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Civil liberties on appeal

By M.D. Kittle

Wisconsin Spotlight | July 9, 2020

MADISON  — In overturning a temporary injunction that paused the Safer Racine ordinance, Wisconsin District II Judge Paul Reilly ruled that Racine’s health officer has the authority to strip the civil liberties of residents and business owners to “protect” the public. 

As Empower Wisconsin Reported, Reilly undid the work of Racine County Circuit Judge John Fredrickson, who twice sided with plaintiffs in a civil liberties lawsuit against the city. 

Fredrickson originally issued a restraining order while the lawsuit progressed. City officials, led by Racine Mayor Cory Mason, crafted a new ordinance much like the original Safer Racine measure and the City Council swiftly passed it. Fredrickson quickly slapped the city’s overreaching hand, seeing through the ruse. He said he would hold Racine government officials in contempt of court if they tried it again.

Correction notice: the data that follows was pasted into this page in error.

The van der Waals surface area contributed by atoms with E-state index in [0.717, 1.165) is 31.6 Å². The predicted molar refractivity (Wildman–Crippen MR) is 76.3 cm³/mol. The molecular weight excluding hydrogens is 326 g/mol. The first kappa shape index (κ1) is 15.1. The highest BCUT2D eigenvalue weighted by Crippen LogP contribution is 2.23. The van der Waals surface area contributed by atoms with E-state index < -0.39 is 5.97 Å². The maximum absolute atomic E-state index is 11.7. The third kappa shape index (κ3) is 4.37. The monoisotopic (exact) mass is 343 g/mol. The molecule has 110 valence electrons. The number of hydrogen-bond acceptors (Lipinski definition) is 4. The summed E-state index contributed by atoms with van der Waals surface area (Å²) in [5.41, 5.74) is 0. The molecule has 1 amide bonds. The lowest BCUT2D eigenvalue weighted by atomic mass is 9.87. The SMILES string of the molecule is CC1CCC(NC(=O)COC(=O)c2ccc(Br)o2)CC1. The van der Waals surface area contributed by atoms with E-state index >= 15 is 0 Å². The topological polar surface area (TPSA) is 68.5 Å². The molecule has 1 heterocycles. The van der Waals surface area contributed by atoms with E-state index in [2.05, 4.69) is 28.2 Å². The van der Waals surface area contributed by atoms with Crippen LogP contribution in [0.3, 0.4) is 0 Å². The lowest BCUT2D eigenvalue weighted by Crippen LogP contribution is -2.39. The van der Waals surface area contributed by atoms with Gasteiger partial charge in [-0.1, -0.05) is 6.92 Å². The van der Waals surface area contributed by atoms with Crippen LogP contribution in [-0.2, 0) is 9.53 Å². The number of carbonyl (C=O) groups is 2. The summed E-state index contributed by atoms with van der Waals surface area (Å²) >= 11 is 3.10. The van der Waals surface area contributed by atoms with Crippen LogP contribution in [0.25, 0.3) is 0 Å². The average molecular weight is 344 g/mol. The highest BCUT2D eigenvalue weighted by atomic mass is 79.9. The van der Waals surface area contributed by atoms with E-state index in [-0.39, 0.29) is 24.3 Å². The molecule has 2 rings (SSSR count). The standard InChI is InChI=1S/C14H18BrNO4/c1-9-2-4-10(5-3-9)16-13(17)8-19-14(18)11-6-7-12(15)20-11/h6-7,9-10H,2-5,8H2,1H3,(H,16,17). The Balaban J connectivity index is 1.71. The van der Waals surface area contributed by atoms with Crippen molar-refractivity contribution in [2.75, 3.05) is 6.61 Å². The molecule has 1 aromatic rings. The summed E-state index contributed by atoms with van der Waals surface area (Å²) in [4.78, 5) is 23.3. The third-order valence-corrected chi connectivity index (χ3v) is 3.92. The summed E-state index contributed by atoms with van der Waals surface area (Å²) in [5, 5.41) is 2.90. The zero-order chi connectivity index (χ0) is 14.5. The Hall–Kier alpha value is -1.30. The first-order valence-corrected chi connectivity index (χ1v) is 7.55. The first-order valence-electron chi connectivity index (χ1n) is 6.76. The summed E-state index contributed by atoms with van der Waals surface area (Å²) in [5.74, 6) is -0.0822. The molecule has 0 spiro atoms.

Forty-eight hours later, Reilly accepted the city’s appeal, without the plaintiffs having adequate time to weigh in. He lifted the injunction while the appeals court deliberates. 

Meanwhile, Mason and Racine Health Commissioner Dottie-Kay Bowersox rapidly moved to reactivate the ordinance. The liberal mayor said the ordinance “will be enforced.” 

Reilly could have kept the injunction in place while the appeals court took up the case. He didn’t. An appeals court with two judges appointed by liberal governors and another who served as a city attorney, it appears unlikely will agree with Fredrickson’s opinion that Safer Racine “is unconstitutionally vague and overboard, and is unenforceable as drafted.” 

No doubt the ordinance has and will continue to severely restrict business in Racine, and it gives an unelected bureaucrat the power to regulate private property — restricting the number of people a homeowner can welcome into his residence. 

David Yandel, the Racine fitness club owner who filed the lawsuit against the city, told Empower Wisconsin that he plans to take the case directly to the Wisconsin Supreme Court. He doesn’t have much confidence in the District II Appeals Court’s position on civil liberties. 

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